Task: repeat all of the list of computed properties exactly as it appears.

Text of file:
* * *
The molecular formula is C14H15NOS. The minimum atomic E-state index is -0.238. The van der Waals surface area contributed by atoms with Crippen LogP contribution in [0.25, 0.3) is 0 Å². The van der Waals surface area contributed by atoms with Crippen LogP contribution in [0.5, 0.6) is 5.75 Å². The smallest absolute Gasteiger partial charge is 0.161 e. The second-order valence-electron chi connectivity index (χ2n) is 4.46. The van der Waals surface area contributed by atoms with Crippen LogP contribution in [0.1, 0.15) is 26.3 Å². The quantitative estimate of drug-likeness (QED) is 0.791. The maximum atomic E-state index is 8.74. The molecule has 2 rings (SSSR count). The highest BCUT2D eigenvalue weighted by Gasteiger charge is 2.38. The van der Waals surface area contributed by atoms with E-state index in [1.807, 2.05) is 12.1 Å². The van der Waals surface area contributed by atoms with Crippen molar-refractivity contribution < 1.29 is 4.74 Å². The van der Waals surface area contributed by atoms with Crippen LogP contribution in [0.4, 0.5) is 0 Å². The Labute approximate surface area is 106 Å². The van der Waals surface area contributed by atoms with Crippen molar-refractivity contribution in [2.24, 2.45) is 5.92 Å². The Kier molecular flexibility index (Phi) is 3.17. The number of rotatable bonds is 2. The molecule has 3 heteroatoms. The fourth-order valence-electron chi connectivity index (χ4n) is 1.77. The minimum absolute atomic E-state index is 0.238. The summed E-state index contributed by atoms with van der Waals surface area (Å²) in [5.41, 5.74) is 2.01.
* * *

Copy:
The molecular formula is C14H15NOS. The minimum atomic E-state index is -0.238. The van der Waals surface area contributed by atoms with Crippen LogP contribution in [0.25, 0.3) is 0 Å². The van der Waals surface area contributed by atoms with Crippen LogP contribution in [0.5, 0.6) is 5.75 Å². The smallest absolute Gasteiger partial charge is 0.161 e. The second-order valence-electron chi connectivity index (χ2n) is 4.46. The van der Waals surface area contributed by atoms with Crippen LogP contribution in [0.1, 0.15) is 26.3 Å². The quantitative estimate of drug-likeness (QED) is 0.791. The maximum atomic E-state index is 8.74. The molecule has 2 rings (SSSR count). The highest BCUT2D eigenvalue weighted by Gasteiger charge is 2.38. The van der Waals surface area contributed by atoms with E-state index in [1.807, 2.05) is 12.1 Å². The van der Waals surface area contributed by atoms with Crippen molar-refractivity contribution < 1.29 is 4.74 Å². The van der Waals surface area contributed by atoms with Crippen LogP contribution in [0.4, 0.5) is 0 Å². The Labute approximate surface area is 106 Å². The van der Waals surface area contributed by atoms with Crippen molar-refractivity contribution in [2.24, 2.45) is 5.92 Å². The Kier molecular flexibility index (Phi) is 3.17. The number of rotatable bonds is 2. The molecule has 3 heteroatoms. The fourth-order valence-electron chi connectivity index (χ4n) is 1.77. The minimum absolute atomic E-state index is 0.238. The summed E-state index contributed by atoms with van der Waals surface area (Å²) in [5.41, 5.74) is 2.01.